When it comes to deciding who it is one wants to work with, my gut reaction is to be as inclusive as possible. Ideology is an essential part of this decision, but I do not simply draw a strict philosophical line and then reject as allies everyone on the “wrong” side of it.
Rather, I think co-operation is better evaluated with reference to the external perception of the action undertaken. I’ve never been invited to sign a joint letter, but I would wonder how many letter could get published and does the text recognise a plurality of opinion? Can I feasibly achieve anything alone rather than with the group? In that case a separate letter is generally going to be feasible, but for something like a petition – which only makes an impact if it reaches large numbers – joining in is more likely to be the better option.
Do I go and swell the ranks of a Union and SWP sponsored protest march? I would be sympathetic but uncomfortable with that because buried within those ranks I would be merely counted with the organisers’ tribe, lending sanction and power to that tribe. Unfortunately, I think that despite the success of the scientific method many people do still follow the ideas that are popular and end up opting into intellectual package deals promoted by one tribe or another. A new tribe is able to cause a reevaluation of intellectual allegiance in the people that notice it, but an existing tribe that is swelled by the ranks of smaller tribes reinforces the larger tribe and prevents reevaluation.
On Syria, you lot were relatively strict on your exclusion of Paul Staines as “not a libertarian” if he supported intervention, and you gave Perry de Havilland a hard time when he talked about his experiences in Bosnia (and he was opposed to intevention in Syria). These are people who helped bring me, and I’m sure thousands others, into the libertarian tent. Words are shifty things, but even if “libertarian” can no longer be a proper label for their beliefs (notably, Perry doesn’t like it) I don’t think it is possible to say they are not part of the larger scene. Richard Elliot, at The Backbencher (which seemed to get your ideological seal of approval) analyses which parts of the historical tradition oppose interventions and which endorse it:
my contention is that military intervention, depending on where one’s own libertarian principles are derived from philosophically, is not ruled out de facto as a non-libertarian position.
He concluded, essentially, that classical liberals logically might support intervention, and still be part of the historic tradition. Critically rational individualism, classic liberalism, objectivism, minarchism and anarcho-capitalism are also part of that scene, like it or not. This is less to do with what ideas and concepts correctly carry that word, than who the people are that choose to spend their lives promoting similar ideas and concepts. Some of those folks are disposed towards foreign interventions, and they have a whole bunch of other views you may not agree with as well.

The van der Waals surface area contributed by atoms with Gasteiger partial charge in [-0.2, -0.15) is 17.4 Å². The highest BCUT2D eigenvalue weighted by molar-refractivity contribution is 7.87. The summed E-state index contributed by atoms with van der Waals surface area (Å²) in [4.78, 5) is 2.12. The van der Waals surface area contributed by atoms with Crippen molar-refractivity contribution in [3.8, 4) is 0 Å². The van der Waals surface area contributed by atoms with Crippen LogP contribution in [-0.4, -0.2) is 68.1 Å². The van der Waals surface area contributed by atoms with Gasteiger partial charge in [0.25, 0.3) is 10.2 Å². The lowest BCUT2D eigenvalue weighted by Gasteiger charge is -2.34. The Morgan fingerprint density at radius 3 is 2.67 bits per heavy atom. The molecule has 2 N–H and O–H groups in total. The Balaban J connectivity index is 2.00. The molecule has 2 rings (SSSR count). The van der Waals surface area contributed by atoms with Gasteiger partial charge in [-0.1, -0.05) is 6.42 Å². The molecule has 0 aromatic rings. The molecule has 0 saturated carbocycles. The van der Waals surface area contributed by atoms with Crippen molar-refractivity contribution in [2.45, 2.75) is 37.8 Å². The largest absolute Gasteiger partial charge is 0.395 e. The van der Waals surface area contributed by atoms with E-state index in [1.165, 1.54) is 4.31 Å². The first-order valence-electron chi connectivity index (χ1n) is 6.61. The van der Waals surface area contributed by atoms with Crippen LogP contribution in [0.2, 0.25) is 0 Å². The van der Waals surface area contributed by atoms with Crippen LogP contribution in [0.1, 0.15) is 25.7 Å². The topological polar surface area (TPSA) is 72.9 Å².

Does war have a special status, on account of its hideous consequences, that means co-operation with pro-interventionists is off on, for example, drug legalisation? or any other issue? I think that ignores the serious consequences of those other issues. I picked drug legalisation as an example because the Mexican war on drugs has claimed roughly the same number of lives as the Syrian civil war. If someone is pro-drug legalisation and pro-humanitarian intervention are you going to ostracise them on account of the consequences of one of their beliefs? This is a nonsensical approach; their other beliefs and the opportunities their co-operation entails have value separate from any potential negatives. Are you going to try to net off the body counts? What about property losses? Trying to work out how to divide people up will only result in unecessary division.
I want Libertarian Home to be a platform for constant activism on the topics that unite us, while putting individual libertarians in complete control of how that happens. That’s why the recent website redesign dedicated the first, and most graphically alluring, 300 pixels to specific messages about specific ideas to do things; things involving people who are not even sightly libertarian, such as your MP. In order for those things to work people must feel able to support them. I hope that making this a “libertarian” homepage is enough that you feel encouraged to take part in those things from time to time, but it does not make sense to first reject and ostracise half of the libertarian community before asking the rump for help. A broadly defined community will be more numerous and a campaigning website that welcomes all of the different schools of thought will be more effective.